My Struggle Book 4, by Karl Ove Knausgaard

My Struggle: Book4, by Karl Ove Knausgaard

 

“…he would have to work out the social game for himself. He would have to learn he would get nowhere by whining or telling tales.”

Karl Ove isn’t talking about himself in this quote, but he might as well be. Eighteen year old Karl Ove spends most of the book whining about his inability to lose his virginity, and attempting to write short fiction (telling tales). You might think I’m joking, but I think the moral of this story is that people should masturbate more often, and especially in their early teenage years. Let me backtrack a bit…

Like book 3, book 4 doesn’t jump around as much as 1 and 2. It stays mostly focused on his life from age sixteen to eighteen, with an occasional leap forward to 2009; Karl Ove in his early forties writing the book you’re reading; his wife and children asleep in the next room. I have to mention that I’m a sucker for these sections where he reminds the reader of his present tense writing of the novel. I don’t know why, but I love it.

Karl Ove as a literary character, is a one of the most unusual protagonists I’ve come across, because he isn’t a protagonist at all. This is unheard of in memoirs. Usually when we tell stories about ourselves, we’re the hero, or at the very least we present ourselves and the situations we get into in the best possible light; painting others as the bully, or the one who deserved what they got, etc. Karl Ove is not like this whatsoever. He lays out every dirty detail, and is extremely hard on himself. He writes himself as the antagonist in his own life story. He also writes about his boner a lot. Like, a lot a lot. I started counting when I noticed the pattern, and eventually lost track at fifteen or so times around the middle of the book.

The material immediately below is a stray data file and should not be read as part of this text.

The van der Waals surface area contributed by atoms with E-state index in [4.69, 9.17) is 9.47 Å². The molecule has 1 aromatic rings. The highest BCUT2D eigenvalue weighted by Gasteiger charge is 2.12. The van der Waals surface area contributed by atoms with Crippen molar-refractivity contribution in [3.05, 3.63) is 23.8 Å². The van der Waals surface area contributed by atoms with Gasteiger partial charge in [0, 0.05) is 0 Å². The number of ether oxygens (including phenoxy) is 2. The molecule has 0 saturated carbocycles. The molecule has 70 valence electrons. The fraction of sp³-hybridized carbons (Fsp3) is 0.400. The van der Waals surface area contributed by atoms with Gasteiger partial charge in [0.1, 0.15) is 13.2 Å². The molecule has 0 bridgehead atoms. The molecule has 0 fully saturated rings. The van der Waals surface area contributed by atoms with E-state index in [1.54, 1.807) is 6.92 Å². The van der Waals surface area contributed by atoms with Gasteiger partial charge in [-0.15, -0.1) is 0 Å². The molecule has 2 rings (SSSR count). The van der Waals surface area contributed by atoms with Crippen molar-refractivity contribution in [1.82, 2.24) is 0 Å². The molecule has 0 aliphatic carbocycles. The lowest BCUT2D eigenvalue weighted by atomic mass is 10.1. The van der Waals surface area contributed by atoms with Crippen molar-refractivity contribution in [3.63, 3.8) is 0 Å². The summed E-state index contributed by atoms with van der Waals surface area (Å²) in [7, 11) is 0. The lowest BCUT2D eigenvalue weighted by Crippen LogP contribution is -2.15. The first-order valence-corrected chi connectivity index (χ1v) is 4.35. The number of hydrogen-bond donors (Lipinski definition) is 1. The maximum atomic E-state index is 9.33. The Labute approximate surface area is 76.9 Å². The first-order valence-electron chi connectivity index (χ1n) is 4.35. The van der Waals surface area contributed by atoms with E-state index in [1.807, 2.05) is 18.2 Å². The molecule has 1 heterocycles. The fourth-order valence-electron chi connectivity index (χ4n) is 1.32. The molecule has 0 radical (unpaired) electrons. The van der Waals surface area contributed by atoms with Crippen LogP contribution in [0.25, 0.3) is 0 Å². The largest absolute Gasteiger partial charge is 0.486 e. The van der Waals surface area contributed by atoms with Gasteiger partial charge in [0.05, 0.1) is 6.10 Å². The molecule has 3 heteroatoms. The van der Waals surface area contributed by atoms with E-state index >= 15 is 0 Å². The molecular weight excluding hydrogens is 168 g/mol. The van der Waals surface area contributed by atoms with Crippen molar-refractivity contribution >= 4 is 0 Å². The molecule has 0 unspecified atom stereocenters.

The main story in this volume involves Karl Ove as a young man who is lost, and his struggle to find the kind of world he fits into. His emotionally, verbally, and physically abusive father has left his mother, started drinking, and seems to be a completely different person than he was when Karl Ove was a boy. He’s starting to see that his father was never happy, and needed something different from life than what he was getting. Also, it’s appearing that he was always a very emotional person, like Karl Ove has always been, crying often, and begging forgiveness of his sons now that they’re grown. Karl Ove is still terrified of him, and doesn’t understand how to reconcile this new person that has replaced his father, with the father that raised him.

Karl Ove Knausgaard